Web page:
There’s nothing quite like an energising weekend walk to make the most of spring.
Which? Travel has picked some of the best walks from around the UK for you to explore the great British countryside and enjoy breathtaking views along the way.
Make sure you check the weather, wear suitable footwear and appropriate clothing before setting out on any of these routes.
Thinking of taking a UK city break? Discover the best and worst UK towns and cities to visit, as voted by Which? readers.
Lake District: Grizedale Forest
There’s no shortage of cinematic views in the Lake District, but vast Grizedale Forest, which separates Coniston Water from Windermere, has carved itself a niche.
In among the trees, you’ll not only find squirrels and the occasional red deer, but also more than 60 outdoor sculptures set into the landscape. From Lady of the Water, (part sculpture, part waterfall) to the Red Sandstone Fox, the forest is brimming with surprises, each created for Grizedale in the past 40 years.
All are on, or near, way-marked hiking trails extending from 1-10 miles. The walk is free but parking costs from £1.50 so take loose change.
County Durham: High Force waterfall
Unlikely though it may seem, you’ll be praying for rain if you want to see the waterfall at its best. It’s a bona-fide natural wonder; a sudden 22-metre drop that turns the River Tees into a thunderous, boiling torrent that’s the same colour as cola.
The lack of safety fences adds to the thrill. Be careful, though, as the cliffs are often concealed by trees.
Park at the High Force Hotel, or for a longer walk along the river, at Bowlees Visitor Centre.
Northern Ireland: Carrick-a-Rede Rope Bridge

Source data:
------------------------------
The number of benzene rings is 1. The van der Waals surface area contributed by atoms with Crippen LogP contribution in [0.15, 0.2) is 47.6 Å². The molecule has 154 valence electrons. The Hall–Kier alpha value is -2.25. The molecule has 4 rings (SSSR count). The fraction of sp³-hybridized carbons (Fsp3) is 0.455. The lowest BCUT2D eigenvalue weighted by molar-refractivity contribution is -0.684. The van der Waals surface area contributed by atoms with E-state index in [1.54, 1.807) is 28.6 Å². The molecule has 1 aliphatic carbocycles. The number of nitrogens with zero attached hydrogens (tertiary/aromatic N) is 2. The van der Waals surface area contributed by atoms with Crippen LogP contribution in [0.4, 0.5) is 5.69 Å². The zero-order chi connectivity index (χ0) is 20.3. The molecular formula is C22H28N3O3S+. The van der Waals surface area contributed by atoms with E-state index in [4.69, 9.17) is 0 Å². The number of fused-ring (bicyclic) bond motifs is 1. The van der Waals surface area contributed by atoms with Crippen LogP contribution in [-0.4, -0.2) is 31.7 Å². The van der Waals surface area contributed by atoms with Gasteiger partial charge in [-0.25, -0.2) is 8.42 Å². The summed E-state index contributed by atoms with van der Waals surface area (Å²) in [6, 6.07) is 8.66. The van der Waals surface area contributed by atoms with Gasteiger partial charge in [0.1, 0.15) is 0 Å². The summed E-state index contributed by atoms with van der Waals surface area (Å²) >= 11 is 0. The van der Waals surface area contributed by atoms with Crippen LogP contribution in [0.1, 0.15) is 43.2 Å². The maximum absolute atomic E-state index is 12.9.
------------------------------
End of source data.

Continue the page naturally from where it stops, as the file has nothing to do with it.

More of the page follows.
Locals will tell you that Carrick-a-Rede is the scariest (and probably the busiest) transatlantic crossing you’re ever likely to make. The original, built by fishermen, swung wildly 100-feet above the frothing water, linking the mainland to a tiny craggy island.
While today’s suspension bridge is sturdier, crossing is still a stomach-churning thrill. Don’t look down.
Park at Larrybane Quarry for a walk along the coast before taking a steep descent down to the bridge and island.
Tickets cost £9 for adults. National Trust members go free (but still need to book a ticket). Book online or go early to avoid the queues.
Dartmoor: Hay Tor
The landscape of England’s last wilderness is strewn with giant granite formations known as tors, hewn over centuries by the ferocity of nature to create perfect lookout points.
At popular Hay Tor (or Haytor Rocks) you can clamber up centuries-old carved steps to breathe in 360-degree views of heather-swathed moorland amid endless camouflage colours.
Park at Haytor car park for £1. If you’re walking dogs, keep them on a lead as wild animals and livestock roam free on the moors.
Brecon Beacons: Pen y Fan
Spot the summit of Pen y Fan from Brecon, nine miles north. The best viewpoint is a relatively gentle ascent up the ‘motorway’ – a well-trodden path from the car park just south of the Storey Arms (sadly not a pub but an outdoor centre) on the A470.
Give yourself at least three hours to hike up and back.
Conditions can change quickly, so remember to get a reliable weather forecast from the National Park Visitor Centre (01874 623366) to ensure a safe climb.
Which? Travel’s experts personally inspect hundreds of UK hotels, restaurants and attractions each year to help you make the most of a British break. Find out more about Which? Travel.